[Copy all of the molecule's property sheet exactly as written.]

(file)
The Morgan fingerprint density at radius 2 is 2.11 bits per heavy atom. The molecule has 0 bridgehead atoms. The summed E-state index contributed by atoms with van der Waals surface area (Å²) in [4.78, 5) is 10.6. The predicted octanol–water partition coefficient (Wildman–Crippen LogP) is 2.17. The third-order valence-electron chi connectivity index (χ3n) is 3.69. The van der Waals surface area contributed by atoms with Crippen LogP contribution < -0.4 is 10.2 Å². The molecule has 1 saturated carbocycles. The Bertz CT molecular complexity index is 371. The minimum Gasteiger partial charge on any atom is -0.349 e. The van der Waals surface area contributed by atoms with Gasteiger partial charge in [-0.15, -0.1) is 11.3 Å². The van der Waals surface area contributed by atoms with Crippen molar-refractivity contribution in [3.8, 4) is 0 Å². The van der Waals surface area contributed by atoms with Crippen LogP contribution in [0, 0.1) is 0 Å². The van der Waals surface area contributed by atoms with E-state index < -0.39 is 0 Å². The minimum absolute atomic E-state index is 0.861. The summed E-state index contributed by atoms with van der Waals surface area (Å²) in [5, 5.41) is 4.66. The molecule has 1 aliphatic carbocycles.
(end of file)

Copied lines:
The Morgan fingerprint density at radius 2 is 2.11 bits per heavy atom. The molecule has 0 bridgehead atoms. The summed E-state index contributed by atoms with van der Waals surface area (Å²) in [4.78, 5) is 10.6. The predicted octanol–water partition coefficient (Wildman–Crippen LogP) is 2.17. The third-order valence-electron chi connectivity index (χ3n) is 3.69. The van der Waals surface area contributed by atoms with Crippen LogP contribution < -0.4 is 10.2 Å². The molecule has 1 saturated carbocycles. The Bertz CT molecular complexity index is 371. The minimum Gasteiger partial charge on any atom is -0.349 e. The van der Waals surface area contributed by atoms with Gasteiger partial charge in [-0.15, -0.1) is 11.3 Å². The van der Waals surface area contributed by atoms with Crippen molar-refractivity contribution in [3.8, 4) is 0 Å². The van der Waals surface area contributed by atoms with Crippen LogP contribution in [0, 0.1) is 0 Å². The van der Waals surface area contributed by atoms with E-state index < -0.39 is 0 Å². The minimum absolute atomic E-state index is 0.861. The summed E-state index contributed by atoms with van der Waals surface area (Å²) in [5, 5.41) is 4.66. The molecule has 1 aliphatic carbocycles.